This would be the analysis mentioned in the previous section. Group all sessions that came to the site by a particular channel and check how the conversion rates vary for each of them. Identifying what source is working best in terms of conversion among paid, social networks, email, or any other is key to making the critical decision of where put more efforts to acquire traffic.
Another analysis that might be interesting is to look at the performance of each product we sell. How many sessions are seeing a particular product versus the transactions it had?
“Conversion” — “E-commerce” — “Product Performance”.
The last column of this report indicates the purchases of each product divided by the number of views of the detail page of that item.
You can see for example in the 5th position, a product that had only 4 purchases for every 100 users who saw its detail.
In this view, we are ordering products by highest revenue, but if order them by the last column (Buy-to-Detail Rate) in ascending order, we will see the products that are performing worst in this dimension.
This same report can be seen by category or brand changing the“Primary Dimension” to Product Category or Brand. If you have a retail with many categories it may be useful to see how these values vary by category. If you have a cell phone store, variation by brand can be a good metric to decide what products to promote.
Suppose we sell refrigerators. Perhaps the overall conversion is good, but the first item that appears on our search results page has a lot of visits and no one buys it. Possibly removing the item from our catalog can improve the overall conversion.
Landing Pages are the first pages that users see when they enter our site. Many times we make marketing campaigns where the user access a particular promotion page or are directed to a product detail page. It is very useful to see how the conversion rate varies according to the page where the user first landed.
“Behavior” — “Site Content” — “Landing Pages”.
In the last column, we see the traffic that came through the Home page had a 3.66% conversion rate (higher than the average of 3.03% of the entire site), and some landing pages of particular products had a lower value (as the last “Mens T shirt” with 0.83%).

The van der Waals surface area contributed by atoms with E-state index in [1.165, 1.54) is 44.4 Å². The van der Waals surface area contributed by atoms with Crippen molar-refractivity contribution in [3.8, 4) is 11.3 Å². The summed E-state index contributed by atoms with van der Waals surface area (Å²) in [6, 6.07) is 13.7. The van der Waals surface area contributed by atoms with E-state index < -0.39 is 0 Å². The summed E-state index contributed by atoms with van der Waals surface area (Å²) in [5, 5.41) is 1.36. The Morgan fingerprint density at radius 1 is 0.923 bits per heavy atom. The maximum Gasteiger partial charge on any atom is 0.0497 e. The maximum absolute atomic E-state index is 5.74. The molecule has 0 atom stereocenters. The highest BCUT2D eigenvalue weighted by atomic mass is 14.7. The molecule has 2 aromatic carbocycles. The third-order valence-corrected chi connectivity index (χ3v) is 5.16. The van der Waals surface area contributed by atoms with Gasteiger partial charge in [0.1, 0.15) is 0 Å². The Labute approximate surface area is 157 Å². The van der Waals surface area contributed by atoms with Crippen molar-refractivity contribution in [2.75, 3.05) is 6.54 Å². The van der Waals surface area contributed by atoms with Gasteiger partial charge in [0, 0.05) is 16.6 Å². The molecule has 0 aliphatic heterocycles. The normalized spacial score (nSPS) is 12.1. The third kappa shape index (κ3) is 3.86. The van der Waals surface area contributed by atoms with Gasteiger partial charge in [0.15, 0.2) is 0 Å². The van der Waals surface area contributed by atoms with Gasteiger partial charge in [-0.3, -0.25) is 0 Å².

This information is very useful to decide what landing pages to use for paid traffic, social networks or emails.
One more way to see the conversion rate, that gives us the flexibility to make almost any analysis we want to do, are the segments.
Clicking on the “Add Segment” button that appears at the top of any report, we can create segments based on any attribute Google Analytics has tracked:
And practically any other variable that comes to mind. Google Analytics has a ton of built in variables you can select from to create a particular segment with all the sessions or users that fit that criterion.
Once you created the segment, you can go back to “Conversions” — “E-commerce” — “Overview” and have a comparative view of all sessions vs sessions of that segment:
With this feature, there is an endless number of analyses that we can make.
Following the above example, if we make a segment of mobile users and see that conversion rate is much worse than the overall users, you can decide either to stop investing in mobile traffic or to improve how your store is displayed on mobile devices.
We could also analyze the conversion rate by category (eg Fridges vs Washing Machine) and see which one should be promoted or in which category I have a worse performance and I need to get better products.
That’s it for the first part! In the 2nd part, we will cover more advanced metrics such as multi-channel attribution, time to buy and other very useful performance indicators with the decisions you can make based on your results.
You can download now the guide with all 15 metrics, as reference material with all the metrics of the first and second article